I have been looking through a two volume birding book published in the 1920’s that has lain unregarded for too long in our collection. It contains some fascinating gems from another era, another mind set altogether. the book is called “Birds of our Country and of the Dominions, Colonies and Dependencies” by one David Seth-Smith who was a curator at the London Zoological Society 90 or more years ago and certainly extremely knowledgeable.

Some sample quotes will give you the flavour of main-stream birding-thought back then:

“As Britain lies so close to the continent our birds have had very little chance of becoming specialised by isolation. But in many cases they have formed local subspecies, generally distinguished by being less bright in colour; which is curious, since the human inhabitants of our islands are, on the whole, better looking than their neighbours, the ladies especially, whose British brilliancy of colouring always evokes admiration.”

“As the Sparrow is a good deal too common in most places, it is an act of merit to take away its eggs and a collection of Sparrow’s eggs, to show all possible variations, would be far worthier of encouragement than on composed of a number of eggs of various species”.

“North America possesses what seems to be the most primitive of the Siskins, the Pine Siskin, which is but a plain streaky-brown bird”.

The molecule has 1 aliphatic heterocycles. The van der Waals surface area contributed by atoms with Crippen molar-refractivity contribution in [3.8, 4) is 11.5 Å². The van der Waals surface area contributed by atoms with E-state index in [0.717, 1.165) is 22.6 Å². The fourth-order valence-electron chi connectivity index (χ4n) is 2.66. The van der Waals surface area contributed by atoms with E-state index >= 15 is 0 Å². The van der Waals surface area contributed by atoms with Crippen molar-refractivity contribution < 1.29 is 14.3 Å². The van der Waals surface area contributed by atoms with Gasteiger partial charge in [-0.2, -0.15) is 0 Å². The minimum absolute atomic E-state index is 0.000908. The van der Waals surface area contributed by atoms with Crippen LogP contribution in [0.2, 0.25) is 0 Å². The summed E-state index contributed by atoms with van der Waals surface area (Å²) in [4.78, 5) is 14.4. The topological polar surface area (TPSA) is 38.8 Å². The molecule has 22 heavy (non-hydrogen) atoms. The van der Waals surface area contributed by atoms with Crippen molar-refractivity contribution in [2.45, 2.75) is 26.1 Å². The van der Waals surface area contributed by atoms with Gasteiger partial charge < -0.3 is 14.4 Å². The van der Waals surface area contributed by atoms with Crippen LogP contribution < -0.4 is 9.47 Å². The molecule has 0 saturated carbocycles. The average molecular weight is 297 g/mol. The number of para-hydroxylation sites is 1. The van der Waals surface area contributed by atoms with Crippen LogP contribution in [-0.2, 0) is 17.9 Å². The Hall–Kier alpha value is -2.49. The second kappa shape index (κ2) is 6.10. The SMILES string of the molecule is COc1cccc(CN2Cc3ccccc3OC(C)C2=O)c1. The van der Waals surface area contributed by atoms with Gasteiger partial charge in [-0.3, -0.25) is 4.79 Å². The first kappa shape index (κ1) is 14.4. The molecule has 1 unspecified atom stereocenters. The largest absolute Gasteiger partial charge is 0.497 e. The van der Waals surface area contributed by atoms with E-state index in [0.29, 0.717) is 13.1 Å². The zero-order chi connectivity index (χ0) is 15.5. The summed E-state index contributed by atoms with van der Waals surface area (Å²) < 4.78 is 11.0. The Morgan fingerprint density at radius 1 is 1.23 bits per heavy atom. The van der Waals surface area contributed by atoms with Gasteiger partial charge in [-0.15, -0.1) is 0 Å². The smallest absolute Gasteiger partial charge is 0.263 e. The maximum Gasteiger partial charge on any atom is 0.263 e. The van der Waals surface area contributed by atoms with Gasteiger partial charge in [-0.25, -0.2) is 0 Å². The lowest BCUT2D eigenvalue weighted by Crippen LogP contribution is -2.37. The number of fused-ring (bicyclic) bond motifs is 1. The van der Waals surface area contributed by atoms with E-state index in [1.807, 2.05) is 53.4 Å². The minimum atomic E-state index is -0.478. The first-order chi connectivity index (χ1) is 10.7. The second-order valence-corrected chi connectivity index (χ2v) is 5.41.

He believes that Corvidae would be no loss if extirpated from the countryside as they kill game birds, which we must protect, but would be welcome in cities as scavengers and insect devourers (sic).

He also noted a decline in the Swallow population over a number of years … nothing is new under the ornithological sun.

At the same period, one Audrey Seton Gordon MBOU was writing about “Birds with a Bad reputation” and noted that “It would not be fair to class (the tribe of Hawks) as criminals, for they prey on and attack chiefly adult birds, which they kill in the open in fair fight. They do not , as a rule, degrade themselves by carrying off innocent nestlings”. … well, who would want to tick a “degraded” bird!? She considers that all birds and animals have a right to live and increase as do humans but that this does not extend to “those birds which are undoubted criminals”. Of all the birds species, the most “wished” is deemed to be the Great Black-backed Gull.

And this was all within our parent’s memories.